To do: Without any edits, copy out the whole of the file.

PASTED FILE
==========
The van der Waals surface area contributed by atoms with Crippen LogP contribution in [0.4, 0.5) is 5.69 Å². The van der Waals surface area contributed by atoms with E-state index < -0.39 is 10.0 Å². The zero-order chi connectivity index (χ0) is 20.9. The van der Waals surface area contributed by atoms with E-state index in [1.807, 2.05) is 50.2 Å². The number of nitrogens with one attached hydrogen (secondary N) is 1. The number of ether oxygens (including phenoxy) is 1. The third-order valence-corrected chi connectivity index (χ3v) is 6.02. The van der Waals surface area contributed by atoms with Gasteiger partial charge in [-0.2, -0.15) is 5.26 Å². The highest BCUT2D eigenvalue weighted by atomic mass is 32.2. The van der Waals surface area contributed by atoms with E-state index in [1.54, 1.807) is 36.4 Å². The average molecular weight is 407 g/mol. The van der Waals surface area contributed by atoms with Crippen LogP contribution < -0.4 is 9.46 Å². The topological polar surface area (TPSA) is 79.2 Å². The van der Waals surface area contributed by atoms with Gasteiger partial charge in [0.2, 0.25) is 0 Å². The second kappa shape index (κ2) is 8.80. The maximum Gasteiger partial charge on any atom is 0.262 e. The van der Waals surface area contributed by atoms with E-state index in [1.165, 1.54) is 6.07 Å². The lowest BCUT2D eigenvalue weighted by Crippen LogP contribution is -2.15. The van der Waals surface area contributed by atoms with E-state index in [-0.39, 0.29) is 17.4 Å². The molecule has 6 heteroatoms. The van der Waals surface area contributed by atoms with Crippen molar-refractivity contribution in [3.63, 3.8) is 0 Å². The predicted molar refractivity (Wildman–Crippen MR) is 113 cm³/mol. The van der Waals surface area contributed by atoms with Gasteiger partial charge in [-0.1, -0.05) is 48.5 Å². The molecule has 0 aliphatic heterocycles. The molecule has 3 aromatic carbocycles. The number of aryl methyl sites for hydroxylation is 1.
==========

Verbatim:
The van der Waals surface area contributed by atoms with Crippen LogP contribution in [0.4, 0.5) is 5.69 Å². The van der Waals surface area contributed by atoms with E-state index < -0.39 is 10.0 Å². The zero-order chi connectivity index (χ0) is 20.9. The van der Waals surface area contributed by atoms with E-state index in [1.807, 2.05) is 50.2 Å². The number of nitrogens with one attached hydrogen (secondary N) is 1. The number of ether oxygens (including phenoxy) is 1. The third-order valence-corrected chi connectivity index (χ3v) is 6.02. The van der Waals surface area contributed by atoms with Gasteiger partial charge in [-0.2, -0.15) is 5.26 Å². The highest BCUT2D eigenvalue weighted by atomic mass is 32.2. The van der Waals surface area contributed by atoms with E-state index in [1.54, 1.807) is 36.4 Å². The average molecular weight is 407 g/mol. The van der Waals surface area contributed by atoms with Crippen LogP contribution < -0.4 is 9.46 Å². The topological polar surface area (TPSA) is 79.2 Å². The van der Waals surface area contributed by atoms with Gasteiger partial charge in [0.2, 0.25) is 0 Å². The second kappa shape index (κ2) is 8.80. The maximum Gasteiger partial charge on any atom is 0.262 e. The van der Waals surface area contributed by atoms with E-state index in [1.165, 1.54) is 6.07 Å². The lowest BCUT2D eigenvalue weighted by Crippen LogP contribution is -2.15. The van der Waals surface area contributed by atoms with E-state index in [-0.39, 0.29) is 17.4 Å². The molecule has 6 heteroatoms. The van der Waals surface area contributed by atoms with Crippen molar-refractivity contribution in [3.63, 3.8) is 0 Å². The predicted molar refractivity (Wildman–Crippen MR) is 113 cm³/mol. The van der Waals surface area contributed by atoms with Gasteiger partial charge in [-0.1, -0.05) is 48.5 Å². The molecule has 0 aliphatic heterocycles. The molecule has 3 aromatic carbocycles. The number of aryl methyl sites for hydroxylation is 1.